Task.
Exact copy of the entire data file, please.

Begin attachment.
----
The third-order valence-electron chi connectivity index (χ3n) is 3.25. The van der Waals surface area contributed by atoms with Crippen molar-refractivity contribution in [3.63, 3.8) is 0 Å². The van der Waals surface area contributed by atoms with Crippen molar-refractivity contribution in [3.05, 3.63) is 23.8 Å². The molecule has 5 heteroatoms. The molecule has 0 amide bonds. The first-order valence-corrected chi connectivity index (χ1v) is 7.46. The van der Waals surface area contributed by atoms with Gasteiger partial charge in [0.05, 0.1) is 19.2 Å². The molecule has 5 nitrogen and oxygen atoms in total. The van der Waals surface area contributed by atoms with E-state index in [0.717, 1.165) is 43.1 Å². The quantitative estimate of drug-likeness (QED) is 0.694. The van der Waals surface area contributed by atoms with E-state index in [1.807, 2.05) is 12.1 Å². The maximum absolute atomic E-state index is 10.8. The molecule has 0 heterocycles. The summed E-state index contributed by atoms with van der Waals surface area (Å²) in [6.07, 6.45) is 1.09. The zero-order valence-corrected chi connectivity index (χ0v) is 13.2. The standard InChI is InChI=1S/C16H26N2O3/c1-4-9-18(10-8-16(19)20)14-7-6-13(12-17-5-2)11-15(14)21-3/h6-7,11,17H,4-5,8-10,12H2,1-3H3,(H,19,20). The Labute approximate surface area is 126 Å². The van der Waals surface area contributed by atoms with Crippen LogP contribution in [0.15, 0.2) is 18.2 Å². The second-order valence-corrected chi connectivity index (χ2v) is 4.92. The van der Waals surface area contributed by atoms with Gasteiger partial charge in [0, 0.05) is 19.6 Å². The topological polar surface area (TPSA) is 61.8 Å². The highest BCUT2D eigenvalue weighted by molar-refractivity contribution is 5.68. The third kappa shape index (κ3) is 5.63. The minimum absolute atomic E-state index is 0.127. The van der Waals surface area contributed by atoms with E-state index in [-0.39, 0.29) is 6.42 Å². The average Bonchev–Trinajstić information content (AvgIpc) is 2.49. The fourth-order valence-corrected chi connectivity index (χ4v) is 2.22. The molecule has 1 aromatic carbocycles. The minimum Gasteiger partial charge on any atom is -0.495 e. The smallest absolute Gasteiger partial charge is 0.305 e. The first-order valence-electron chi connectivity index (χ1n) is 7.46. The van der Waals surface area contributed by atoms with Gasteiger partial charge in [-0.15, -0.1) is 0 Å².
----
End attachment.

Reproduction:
The third-order valence-electron chi connectivity index (χ3n) is 3.25. The van der Waals surface area contributed by atoms with Crippen molar-refractivity contribution in [3.63, 3.8) is 0 Å². The van der Waals surface area contributed by atoms with Crippen molar-refractivity contribution in [3.05, 3.63) is 23.8 Å². The molecule has 5 heteroatoms. The molecule has 0 amide bonds. The first-order valence-corrected chi connectivity index (χ1v) is 7.46. The van der Waals surface area contributed by atoms with Gasteiger partial charge in [0.05, 0.1) is 19.2 Å². The molecule has 5 nitrogen and oxygen atoms in total. The van der Waals surface area contributed by atoms with E-state index in [0.717, 1.165) is 43.1 Å². The quantitative estimate of drug-likeness (QED) is 0.694. The van der Waals surface area contributed by atoms with E-state index in [1.807, 2.05) is 12.1 Å². The maximum absolute atomic E-state index is 10.8. The molecule has 0 heterocycles. The summed E-state index contributed by atoms with van der Waals surface area (Å²) in [6.07, 6.45) is 1.09. The zero-order valence-corrected chi connectivity index (χ0v) is 13.2. The standard InChI is InChI=1S/C16H26N2O3/c1-4-9-18(10-8-16(19)20)14-7-6-13(12-17-5-2)11-15(14)21-3/h6-7,11,17H,4-5,8-10,12H2,1-3H3,(H,19,20). The Labute approximate surface area is 126 Å². The van der Waals surface area contributed by atoms with Crippen LogP contribution in [0.15, 0.2) is 18.2 Å². The second-order valence-corrected chi connectivity index (χ2v) is 4.92. The van der Waals surface area contributed by atoms with Gasteiger partial charge in [0, 0.05) is 19.6 Å². The topological polar surface area (TPSA) is 61.8 Å². The highest BCUT2D eigenvalue weighted by molar-refractivity contribution is 5.68. The third kappa shape index (κ3) is 5.63. The minimum absolute atomic E-state index is 0.127. The van der Waals surface area contributed by atoms with E-state index in [-0.39, 0.29) is 6.42 Å². The average Bonchev–Trinajstić information content (AvgIpc) is 2.49. The fourth-order valence-corrected chi connectivity index (χ4v) is 2.22. The molecule has 1 aromatic carbocycles. The minimum Gasteiger partial charge on any atom is -0.495 e. The smallest absolute Gasteiger partial charge is 0.305 e. The first-order valence-electron chi connectivity index (χ1n) is 7.46. The van der Waals surface area contributed by atoms with Gasteiger partial charge in [-0.15, -0.1) is 0 Å².